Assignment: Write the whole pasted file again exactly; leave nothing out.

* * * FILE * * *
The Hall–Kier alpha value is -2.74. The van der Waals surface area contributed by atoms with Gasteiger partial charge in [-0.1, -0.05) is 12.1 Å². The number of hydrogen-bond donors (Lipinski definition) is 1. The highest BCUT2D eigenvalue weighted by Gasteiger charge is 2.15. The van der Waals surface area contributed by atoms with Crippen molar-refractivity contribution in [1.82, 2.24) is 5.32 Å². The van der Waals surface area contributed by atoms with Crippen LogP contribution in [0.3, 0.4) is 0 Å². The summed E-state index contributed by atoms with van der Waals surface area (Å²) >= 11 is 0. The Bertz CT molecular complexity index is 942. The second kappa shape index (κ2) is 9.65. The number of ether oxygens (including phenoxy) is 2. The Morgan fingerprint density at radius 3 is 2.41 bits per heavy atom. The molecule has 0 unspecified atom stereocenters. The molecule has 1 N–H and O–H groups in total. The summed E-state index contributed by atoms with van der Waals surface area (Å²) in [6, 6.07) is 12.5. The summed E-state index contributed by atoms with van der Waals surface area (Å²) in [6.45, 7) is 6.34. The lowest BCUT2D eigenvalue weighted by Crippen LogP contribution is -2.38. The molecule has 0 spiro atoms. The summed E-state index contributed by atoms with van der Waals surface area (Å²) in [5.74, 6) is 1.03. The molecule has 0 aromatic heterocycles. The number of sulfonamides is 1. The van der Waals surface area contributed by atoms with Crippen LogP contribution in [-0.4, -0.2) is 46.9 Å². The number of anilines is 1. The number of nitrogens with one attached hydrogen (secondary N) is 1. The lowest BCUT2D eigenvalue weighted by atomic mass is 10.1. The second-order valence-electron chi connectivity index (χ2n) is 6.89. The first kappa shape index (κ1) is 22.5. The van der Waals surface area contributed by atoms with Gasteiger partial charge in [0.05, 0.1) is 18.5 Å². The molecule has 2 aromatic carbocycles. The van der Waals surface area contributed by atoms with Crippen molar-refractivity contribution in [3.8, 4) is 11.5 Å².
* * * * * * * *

The Hall–Kier alpha value is -2.74. The van der Waals surface area contributed by atoms with Gasteiger partial charge in [-0.1, -0.05) is 12.1 Å². The number of hydrogen-bond donors (Lipinski definition) is 1. The highest BCUT2D eigenvalue weighted by Gasteiger charge is 2.15. The van der Waals surface area contributed by atoms with Crippen molar-refractivity contribution in [1.82, 2.24) is 5.32 Å². The van der Waals surface area contributed by atoms with Crippen LogP contribution in [0.3, 0.4) is 0 Å². The summed E-state index contributed by atoms with van der Waals surface area (Å²) >= 11 is 0. The Bertz CT molecular complexity index is 942. The second kappa shape index (κ2) is 9.65. The number of ether oxygens (including phenoxy) is 2. The Morgan fingerprint density at radius 3 is 2.41 bits per heavy atom. The molecule has 0 unspecified atom stereocenters. The molecule has 1 N–H and O–H groups in total. The summed E-state index contributed by atoms with van der Waals surface area (Å²) in [6, 6.07) is 12.5. The summed E-state index contributed by atoms with van der Waals surface area (Å²) in [6.45, 7) is 6.34. The lowest BCUT2D eigenvalue weighted by Crippen LogP contribution is -2.38. The molecule has 0 spiro atoms. The summed E-state index contributed by atoms with van der Waals surface area (Å²) in [5.74, 6) is 1.03. The molecule has 0 aromatic heterocycles. The number of sulfonamides is 1. The van der Waals surface area contributed by atoms with Crippen LogP contribution in [-0.4, -0.2) is 46.9 Å². The number of anilines is 1. The number of nitrogens with one attached hydrogen (secondary N) is 1. The lowest BCUT2D eigenvalue weighted by atomic mass is 10.1. The second-order valence-electron chi connectivity index (χ2n) is 6.89. The first kappa shape index (κ1) is 22.5. The van der Waals surface area contributed by atoms with Gasteiger partial charge in [0.05, 0.1) is 18.5 Å². The molecule has 2 aromatic carbocycles. The van der Waals surface area contributed by atoms with Crippen molar-refractivity contribution in [3.8, 4) is 11.5 Å².